More than just a tear-jerking story about the war (as is Slovak director Matej Minác’s All My Loved Ones [Vsichni moji blízcí, 2000]), Divided We Fall explores acute moral and philosophical issues about national identity and the acceptance of outsiders (and the film was released at a time when the EU was criticizing the country for its poor race relations). With its re-examination of the past as a guise for making a comment on the present, a loser Everyman as the lead character and its warm and humanist sense of humor to buoy it along, Divided We Fall is a worthy successor to the New Wave’s mantle.
After the Prague Spring
The Russian tanks rolled into Prague in August 1968, and the country was cowed into toeing Moscow’s political line. Funnily enough, the definitive end to the Prague Spring didn’t happen until almost a year later with an ice hockey match some 650 miles away in Stockholm. It was the first major international sporting event between Czechoslovakia and the USSR since the invasion, and the Czechs splurged their hoarded foreign currency allowances to be able to attend and hold up signs such as “Your tanks won’t help you now.” The Czechoslovak players, meanwhile, covered up the red stars on their jerseys. If such provocations weren’t enough, Czechoslovakia won the game 2-0, and a massive celebratory riot broke out in Prague during which the offices of Aeroflot, the Russian state airline, were trashed.
Russia put its foot down. Order was not being maintained in Czechoslovakia, and a new leader more favorable to the Russians had to be imposed. So, in April 1969, out went Aleksander Dubcek, the affable Slovak whose “socialism with a human face” had inaugurated the Prague Spring, and in came a hardline neo-Stalinist, Gustav Husák. (And the Czechoslovak team didn’t even win in the overall hockey tournament: the honor went to the USSR.)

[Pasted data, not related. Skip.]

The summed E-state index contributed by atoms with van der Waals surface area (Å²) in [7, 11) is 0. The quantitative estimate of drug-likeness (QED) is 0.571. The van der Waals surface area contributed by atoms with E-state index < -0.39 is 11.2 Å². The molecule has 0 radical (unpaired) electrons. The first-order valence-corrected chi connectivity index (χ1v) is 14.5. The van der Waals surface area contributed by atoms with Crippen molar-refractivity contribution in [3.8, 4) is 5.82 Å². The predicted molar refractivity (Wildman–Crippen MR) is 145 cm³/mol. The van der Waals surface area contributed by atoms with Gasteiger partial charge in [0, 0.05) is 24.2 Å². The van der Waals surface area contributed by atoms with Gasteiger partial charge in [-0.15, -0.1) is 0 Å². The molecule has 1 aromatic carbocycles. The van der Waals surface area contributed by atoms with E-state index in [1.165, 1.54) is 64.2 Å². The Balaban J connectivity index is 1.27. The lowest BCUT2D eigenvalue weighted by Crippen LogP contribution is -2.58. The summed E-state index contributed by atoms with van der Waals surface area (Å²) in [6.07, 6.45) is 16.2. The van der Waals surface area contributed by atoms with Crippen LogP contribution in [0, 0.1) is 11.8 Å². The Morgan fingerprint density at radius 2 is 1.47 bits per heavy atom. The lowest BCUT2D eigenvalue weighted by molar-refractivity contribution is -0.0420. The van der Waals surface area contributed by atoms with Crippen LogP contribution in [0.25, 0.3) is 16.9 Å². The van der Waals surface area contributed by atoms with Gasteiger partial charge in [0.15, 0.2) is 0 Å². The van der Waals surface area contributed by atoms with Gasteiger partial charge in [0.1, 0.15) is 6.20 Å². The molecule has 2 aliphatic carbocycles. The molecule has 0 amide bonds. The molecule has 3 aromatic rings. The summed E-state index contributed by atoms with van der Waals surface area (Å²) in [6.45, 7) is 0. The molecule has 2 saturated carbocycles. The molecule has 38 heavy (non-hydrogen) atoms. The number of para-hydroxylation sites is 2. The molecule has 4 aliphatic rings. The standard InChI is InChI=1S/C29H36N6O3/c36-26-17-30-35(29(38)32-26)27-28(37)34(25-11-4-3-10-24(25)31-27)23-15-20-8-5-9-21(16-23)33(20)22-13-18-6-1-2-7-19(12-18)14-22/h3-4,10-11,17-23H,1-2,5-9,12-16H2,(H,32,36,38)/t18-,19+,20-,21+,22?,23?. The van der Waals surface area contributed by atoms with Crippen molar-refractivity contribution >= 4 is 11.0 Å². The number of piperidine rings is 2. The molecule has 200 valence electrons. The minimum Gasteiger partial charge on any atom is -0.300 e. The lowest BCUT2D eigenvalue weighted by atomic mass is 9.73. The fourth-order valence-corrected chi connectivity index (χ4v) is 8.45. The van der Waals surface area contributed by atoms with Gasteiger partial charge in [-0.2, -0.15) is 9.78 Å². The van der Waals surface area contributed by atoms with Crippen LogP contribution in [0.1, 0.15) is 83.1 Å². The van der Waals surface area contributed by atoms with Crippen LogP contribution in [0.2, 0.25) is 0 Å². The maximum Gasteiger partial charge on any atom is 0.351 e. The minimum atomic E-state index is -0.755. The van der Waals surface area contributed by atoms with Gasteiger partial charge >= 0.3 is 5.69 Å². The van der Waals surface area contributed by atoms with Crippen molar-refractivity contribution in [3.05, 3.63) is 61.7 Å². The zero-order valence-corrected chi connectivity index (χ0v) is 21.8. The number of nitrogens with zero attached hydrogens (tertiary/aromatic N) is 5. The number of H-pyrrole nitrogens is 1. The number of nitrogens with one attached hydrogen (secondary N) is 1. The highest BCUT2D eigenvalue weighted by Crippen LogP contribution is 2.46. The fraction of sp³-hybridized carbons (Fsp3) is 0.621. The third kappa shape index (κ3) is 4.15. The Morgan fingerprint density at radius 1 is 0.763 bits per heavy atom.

In film, the ramifications were dramatic and, between 1969 and 1970, the film industry was reorganised and the liberal films that were planned and made during the Prague Spring were banned “forever.” As might be expected, these include some of the most caustic commentaries on the nature of communism.
Jaromil Jireš’s The Joke (Zert), for example, charts the bitterness of a student member of the Communist Party who is expelled from university and sentenced to hard labor after a harmless prank directed at a girl he loves. Years later he finds the opportunity to get his revenge on a former friend responsible for his downfall, only to find that life has played a cruel joke on him yet again. The film was so such a stern condemnation of Stalinist methods that it was not only banned but also removed from Jireš’s official filmography.
Otakar Vávra’s WitchHammer (Kladivo na carodejnice, 1969) is more allegorical, but it doesn’t take too much to see through his portrayal of the 17th century. Based on historical documents describing witch trials, the film charts how poor superstitious local women are condemned to death as witches by an overly zealous judge. Eventually, the judge’s style raises opposition and the witch-hater accuses his political opponents to protect his position.
The film bears some similarities to the more well-known Carl Theodor Dreyer masterpiece Day of Wrath (Vredens dag, 1943), which did as much to annoy the Nazis as Vávra’s film must have the communists.
After the lively and inventive period of the 1960s, the 1970s and 1980s were largely marked by a desire not to cause offense. While some interesting films were certainly made during this period, there was no hotbed of creativity as seen in the 1960s, and worthwhile films are exceptions rather than the rule.
Making an artistically independent film in 1970s Czechoslovakia was largely a game of smoke and mirrors, of convincing the authorities that the film underway was harmless and didn’t merit supervision. The most effective way of doing this was to work in genre film, and most of the good cinematic works from this period come from styles that the authorities considered generally harmless.